Hey Cortana, why can’t I use Siri on a Mac?

You can use Cortana on a Mac, but not Siri. Why does this make sense?

Cortana

Am I the only person who doesn’t’ understand why Microsoft’s Cortana has (sort of) beaten Siri to arrive on the Mac platform? It just seems such a lost opportunity.

Cortana doesn’t even need to run natively on the Mac – you must install Parallels Desktop for Mac 11,(c.$79.95) to run Windows 10 natively on a Mac. Once you install Windows in this then Microsoft’s Cortana assistant is available across both Mac and Windows.

In practice this means you can be working in Photos or Pages on a Mac and can summon support from Cortana using the magic phrase, “Hey Cortana”. That’s a role Siri should be filling, particularly as the inherent technology improves.

Previously published Apple/Siri patents reveal the company already agrees that: “The integration of an at least partially voice-controlled intelligent digital assistant into a desktop, laptop, and/or tablet computer environment provides additional capabilities to the digital assistant, and enhances the usability and capabilities of the desktop, laptop, and/or tablet computer."

Why doesn’t it?

Apple has previously called Siri “an entire miniature OS within the OS....” The company already has Siri for iOS devices and (we hear) soon on Apple TV – but hasn’t yet deployed it on Macs.

This seems a shame given many existing Spotlight search functions would make as much sense if made available via voice commands on a Mac. Perhaps Apple fears introducing additional complexity to the OS.

Macs are already quite capable of supporting speech – just take a look at the Dictation and speech recognition they already provide. These already allow some “remote control” of the Mac. Theoretically Siri would enable more features, better search tools and improved comprehension. (Here is how to train Siri to work for you better on iOS).

What it is doing

Siri continues to improve. The latest iOS 9 beta includes a range of new tools, significant performance increases and numerous new queries you can request from Siri. Meanwhile in the back rooms, Apple developers continue to implement new features and application support for future release. For example, Apple Insider last week noted an Apple job opening for a developer focused on deepening Siri support in Apple Music. Siri is already quite capable of handling some complex requests in Apple Music (Read ‘Your essential Siri and Apple Music guide’ for some tips on using these).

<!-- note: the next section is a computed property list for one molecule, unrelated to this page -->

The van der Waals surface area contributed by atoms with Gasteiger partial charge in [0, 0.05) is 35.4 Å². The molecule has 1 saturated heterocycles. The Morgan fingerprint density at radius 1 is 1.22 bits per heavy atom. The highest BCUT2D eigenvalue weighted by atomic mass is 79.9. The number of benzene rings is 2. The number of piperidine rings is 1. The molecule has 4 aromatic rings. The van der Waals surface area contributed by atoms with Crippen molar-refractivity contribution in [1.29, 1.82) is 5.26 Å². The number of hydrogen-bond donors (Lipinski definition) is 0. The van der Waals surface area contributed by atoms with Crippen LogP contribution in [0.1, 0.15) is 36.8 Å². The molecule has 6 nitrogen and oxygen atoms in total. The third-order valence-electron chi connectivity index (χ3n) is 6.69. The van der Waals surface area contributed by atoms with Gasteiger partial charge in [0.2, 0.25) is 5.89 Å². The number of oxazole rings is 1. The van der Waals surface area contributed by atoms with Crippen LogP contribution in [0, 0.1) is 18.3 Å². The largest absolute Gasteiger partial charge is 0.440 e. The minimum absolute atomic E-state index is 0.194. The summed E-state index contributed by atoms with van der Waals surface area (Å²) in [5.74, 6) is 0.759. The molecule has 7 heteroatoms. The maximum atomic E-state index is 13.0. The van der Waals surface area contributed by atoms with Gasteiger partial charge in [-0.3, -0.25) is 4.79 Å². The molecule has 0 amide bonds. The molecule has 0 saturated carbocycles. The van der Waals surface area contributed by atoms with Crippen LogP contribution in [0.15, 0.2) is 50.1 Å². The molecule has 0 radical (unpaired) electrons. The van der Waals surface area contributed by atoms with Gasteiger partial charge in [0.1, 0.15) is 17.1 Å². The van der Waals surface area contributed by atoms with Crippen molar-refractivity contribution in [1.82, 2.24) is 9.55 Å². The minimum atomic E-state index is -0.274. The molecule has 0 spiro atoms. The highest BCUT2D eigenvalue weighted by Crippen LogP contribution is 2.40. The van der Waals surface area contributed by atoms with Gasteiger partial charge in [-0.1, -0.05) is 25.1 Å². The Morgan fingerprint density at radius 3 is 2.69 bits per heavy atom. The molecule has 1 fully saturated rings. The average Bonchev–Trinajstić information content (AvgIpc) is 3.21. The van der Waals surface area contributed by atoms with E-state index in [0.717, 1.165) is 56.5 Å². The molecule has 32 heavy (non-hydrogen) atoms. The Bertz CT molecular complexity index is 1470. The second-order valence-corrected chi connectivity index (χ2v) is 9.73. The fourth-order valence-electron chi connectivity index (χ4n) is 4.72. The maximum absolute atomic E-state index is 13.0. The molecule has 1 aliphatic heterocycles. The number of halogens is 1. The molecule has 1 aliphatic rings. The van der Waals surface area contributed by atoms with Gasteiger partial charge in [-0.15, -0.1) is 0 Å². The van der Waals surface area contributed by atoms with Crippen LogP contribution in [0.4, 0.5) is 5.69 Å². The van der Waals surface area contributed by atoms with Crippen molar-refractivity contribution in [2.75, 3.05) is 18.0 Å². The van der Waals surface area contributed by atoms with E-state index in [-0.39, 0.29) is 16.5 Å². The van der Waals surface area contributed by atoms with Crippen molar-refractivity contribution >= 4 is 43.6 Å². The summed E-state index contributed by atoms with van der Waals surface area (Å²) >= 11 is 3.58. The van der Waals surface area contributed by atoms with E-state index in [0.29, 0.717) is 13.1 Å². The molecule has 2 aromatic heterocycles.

How would Siri on Mac work?

Remember that patent application we mentioned? Take a look and you’ll see that Apple visualizes Siri on a Mac as acting like a “third hand”, enabling users to get things done while remaining within an application. The assistant wouldn’t only be responsive to requests, but would have a sense of context – so actions it could take would partially be delineated by the position of the cursor. (If the cursor was above text in a document you could speak copy and paste, for example). The most likely interpretation of the patent is to consider Siri as capable of replicating almost any task on your Mac.

Force Touch

Apple’s biggest UI improvement for years, Force Touch is only now seeing deployment across its platforms. There’s lots of optimism surrounding the new technology, and it seems possible Apple decided to focus its UI changes only on Force Touch, opting to cancel other plans while it familiarizes users with it. Are Force Touch and Siri compatible in user interface design? For the present, at least, Mac users don’t know. But for the cost of a copy of Parallels and Windows 10, (around $200 all told) they can always ask Cortana…

Google+? If you use social media and happen to be a Google+ user, why not join AppleHolic's Kool Aid Corner community and join the conversation as we pursue the spirit of the New Model Apple?

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Jonny Evans

Computerworld (US)
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